Escondido, CA

The thrill is gone

~ Guest Opinion

Pro football used to be my shelter from the storm. On Sundays I could actually kick back and have an excuse to just waste my time. It was so much fun to get excited and talk about the upcoming game and who was going to do what to who.

Football helps me cope with short, cold winter days and a lack of sunshine that leads to depression. It is a way to let off frustration, anger and emotions in a safe and controlled way. It is a time when the worst of enemies can all agree that for those few hours all we care about is whose team came out on top.

On Mondays we all go back to work, back to our everyday territorial wars and corporate ass kissing, just waiting for that next Sunday to either get revenge or gloat.

I had a large group of neighbors who worshipped the San Diego Chargers. For the past decade we had a drawing every season for hosting dates and during the season we would parade around the neighborhood attending a different party every week. It was a wonderful way to promote community spirit and camaraderie. My wife and I looked forward to those Sundays, especially when it was our turn to host.

For me, when the Chargers announced they would leave for greener pastures in Los Angeles, it was like losing my dog. It still hurts.

Then, to make matters totally unbearable, the league decided to abandon Americanism. The national sport that pits 32 teams against each other over a three month long season, then settles our differences in a spectacular display of Americanism called the Super Bowl, suddenly turned against their own fans. The NFL decided that making political statements by a few of their multimillionaire employees was more important than paying tribute to the nation by standing to sing the National Anthem.

The employers are pandering to their petulant employees.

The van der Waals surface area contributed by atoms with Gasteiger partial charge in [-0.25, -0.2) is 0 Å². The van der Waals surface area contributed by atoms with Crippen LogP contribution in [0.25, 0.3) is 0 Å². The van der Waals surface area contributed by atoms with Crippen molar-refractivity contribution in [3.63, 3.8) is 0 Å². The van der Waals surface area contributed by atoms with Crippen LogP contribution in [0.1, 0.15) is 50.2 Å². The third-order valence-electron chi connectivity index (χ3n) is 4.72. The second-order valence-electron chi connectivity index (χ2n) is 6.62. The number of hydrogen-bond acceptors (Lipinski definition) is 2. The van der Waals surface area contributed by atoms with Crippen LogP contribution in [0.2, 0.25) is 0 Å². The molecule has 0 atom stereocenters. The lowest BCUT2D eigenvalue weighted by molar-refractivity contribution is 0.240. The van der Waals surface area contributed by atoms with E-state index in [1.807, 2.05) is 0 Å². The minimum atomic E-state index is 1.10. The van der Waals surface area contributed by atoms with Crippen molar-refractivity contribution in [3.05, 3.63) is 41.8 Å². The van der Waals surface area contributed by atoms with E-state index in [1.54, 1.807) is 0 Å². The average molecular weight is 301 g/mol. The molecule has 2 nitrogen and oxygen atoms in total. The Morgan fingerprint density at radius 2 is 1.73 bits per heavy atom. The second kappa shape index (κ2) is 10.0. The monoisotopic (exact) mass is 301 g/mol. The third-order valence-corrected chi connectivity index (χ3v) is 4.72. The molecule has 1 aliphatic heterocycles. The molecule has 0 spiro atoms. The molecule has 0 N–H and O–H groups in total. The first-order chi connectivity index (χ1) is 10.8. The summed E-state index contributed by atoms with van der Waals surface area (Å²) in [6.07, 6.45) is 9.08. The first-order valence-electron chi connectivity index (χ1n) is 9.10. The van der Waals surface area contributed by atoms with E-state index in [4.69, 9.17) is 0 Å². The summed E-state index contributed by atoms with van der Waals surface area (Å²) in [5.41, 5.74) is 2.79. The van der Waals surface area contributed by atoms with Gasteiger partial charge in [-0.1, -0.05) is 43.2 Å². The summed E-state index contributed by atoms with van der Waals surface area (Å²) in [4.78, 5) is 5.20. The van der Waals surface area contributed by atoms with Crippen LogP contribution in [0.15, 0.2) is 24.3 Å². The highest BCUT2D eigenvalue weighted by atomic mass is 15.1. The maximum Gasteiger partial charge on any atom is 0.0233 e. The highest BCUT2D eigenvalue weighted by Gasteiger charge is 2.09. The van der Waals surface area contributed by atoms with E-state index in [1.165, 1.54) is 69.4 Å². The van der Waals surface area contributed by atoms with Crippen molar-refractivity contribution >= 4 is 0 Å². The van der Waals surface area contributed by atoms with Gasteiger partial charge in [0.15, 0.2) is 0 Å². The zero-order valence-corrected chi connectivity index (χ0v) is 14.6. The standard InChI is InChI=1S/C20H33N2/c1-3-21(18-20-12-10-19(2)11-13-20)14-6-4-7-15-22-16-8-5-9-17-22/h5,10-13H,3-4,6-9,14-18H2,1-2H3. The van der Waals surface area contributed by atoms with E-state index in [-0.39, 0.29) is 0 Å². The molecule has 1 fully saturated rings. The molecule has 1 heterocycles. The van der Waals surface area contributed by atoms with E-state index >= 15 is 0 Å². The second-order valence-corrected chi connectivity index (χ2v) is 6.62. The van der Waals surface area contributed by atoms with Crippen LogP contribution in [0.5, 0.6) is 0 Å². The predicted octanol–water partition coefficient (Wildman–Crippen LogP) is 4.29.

The NFL’s problem is even bigger than the politics of dissent: The game has changed. It has morphed into a virtual reality video game of inhuman superhero humanoids. The equipment and rules changes have neutered the running game and pass defenses. The selfish showboating, the foul language, the long delays for video replays and advertising, and the disrespect for the coaches and officials, has destroyed  tempo and tempered momentum, and tarnished respect for the traditions of the game.

The whole idea of fanatical local allegiance has been marginalized. With the advent of fantasy teams, who cares where you live? Who cares about any one team? Loyalty based team history is out the window. It is all about individual stats and fantasy team performance now. It has evolved into a TV bloodsport. It is Survivor with a pigskin.

It is impossible to form a relationship with the team or the players. They don’t care about us anymore, as those of us living in San Diego have been so rudely reminded. And to allow players to disrespect the American flag during the singing of our national anthem was the last straw for traditionalists.

Between social justice anti-American politics, fantasy leagues and free agency, the teams don’t recognize us and we don’t recognize them. For me and my affair with pro football, the thrill is gone…

I can’t watch anymore, because my Sunday peacetime is too important to me.

*Note: Opinions expressed by columnists and letter writers are those of the writers and not necessarily those of the newspaper.

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